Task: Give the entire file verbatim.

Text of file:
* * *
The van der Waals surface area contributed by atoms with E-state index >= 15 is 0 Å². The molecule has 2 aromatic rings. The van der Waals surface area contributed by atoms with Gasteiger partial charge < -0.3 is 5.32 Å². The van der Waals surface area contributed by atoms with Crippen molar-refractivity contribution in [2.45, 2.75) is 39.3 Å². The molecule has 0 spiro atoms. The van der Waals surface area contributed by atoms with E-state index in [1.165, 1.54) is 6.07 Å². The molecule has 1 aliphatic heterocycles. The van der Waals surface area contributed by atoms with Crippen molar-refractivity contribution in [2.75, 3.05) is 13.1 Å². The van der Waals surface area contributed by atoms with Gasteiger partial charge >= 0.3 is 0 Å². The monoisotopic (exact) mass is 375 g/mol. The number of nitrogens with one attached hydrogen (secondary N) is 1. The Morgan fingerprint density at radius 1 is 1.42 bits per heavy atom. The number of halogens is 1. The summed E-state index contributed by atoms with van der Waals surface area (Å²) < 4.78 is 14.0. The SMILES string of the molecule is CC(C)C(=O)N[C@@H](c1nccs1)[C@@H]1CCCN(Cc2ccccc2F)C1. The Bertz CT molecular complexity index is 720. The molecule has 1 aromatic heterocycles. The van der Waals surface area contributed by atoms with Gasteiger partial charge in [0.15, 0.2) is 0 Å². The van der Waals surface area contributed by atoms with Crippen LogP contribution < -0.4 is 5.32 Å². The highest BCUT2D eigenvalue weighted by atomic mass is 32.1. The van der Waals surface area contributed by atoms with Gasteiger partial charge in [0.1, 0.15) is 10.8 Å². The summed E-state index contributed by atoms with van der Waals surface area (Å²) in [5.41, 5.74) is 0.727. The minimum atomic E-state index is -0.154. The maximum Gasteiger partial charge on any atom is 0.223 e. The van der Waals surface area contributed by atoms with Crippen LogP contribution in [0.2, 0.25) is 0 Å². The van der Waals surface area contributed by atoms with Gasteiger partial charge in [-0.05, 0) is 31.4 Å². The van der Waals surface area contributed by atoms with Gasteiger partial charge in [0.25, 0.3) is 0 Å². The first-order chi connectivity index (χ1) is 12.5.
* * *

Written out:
The van der Waals surface area contributed by atoms with E-state index >= 15 is 0 Å². The molecule has 2 aromatic rings. The van der Waals surface area contributed by atoms with Gasteiger partial charge < -0.3 is 5.32 Å². The van der Waals surface area contributed by atoms with Crippen molar-refractivity contribution in [2.45, 2.75) is 39.3 Å². The molecule has 0 spiro atoms. The van der Waals surface area contributed by atoms with E-state index in [1.165, 1.54) is 6.07 Å². The molecule has 1 aliphatic heterocycles. The van der Waals surface area contributed by atoms with Crippen molar-refractivity contribution in [2.75, 3.05) is 13.1 Å². The van der Waals surface area contributed by atoms with Gasteiger partial charge >= 0.3 is 0 Å². The monoisotopic (exact) mass is 375 g/mol. The number of nitrogens with one attached hydrogen (secondary N) is 1. The Morgan fingerprint density at radius 1 is 1.42 bits per heavy atom. The number of halogens is 1. The summed E-state index contributed by atoms with van der Waals surface area (Å²) < 4.78 is 14.0. The SMILES string of the molecule is CC(C)C(=O)N[C@@H](c1nccs1)[C@@H]1CCCN(Cc2ccccc2F)C1. The Bertz CT molecular complexity index is 720. The molecule has 1 aromatic heterocycles. The van der Waals surface area contributed by atoms with Gasteiger partial charge in [0.15, 0.2) is 0 Å². The van der Waals surface area contributed by atoms with Crippen LogP contribution < -0.4 is 5.32 Å². The highest BCUT2D eigenvalue weighted by atomic mass is 32.1. The van der Waals surface area contributed by atoms with Gasteiger partial charge in [0.1, 0.15) is 10.8 Å². The summed E-state index contributed by atoms with van der Waals surface area (Å²) in [5.41, 5.74) is 0.727. The minimum atomic E-state index is -0.154. The maximum Gasteiger partial charge on any atom is 0.223 e. The van der Waals surface area contributed by atoms with Crippen LogP contribution in [0.2, 0.25) is 0 Å². The van der Waals surface area contributed by atoms with Gasteiger partial charge in [-0.05, 0) is 31.4 Å². The van der Waals surface area contributed by atoms with Gasteiger partial charge in [0.25, 0.3) is 0 Å². The first-order chi connectivity index (χ1) is 12.5.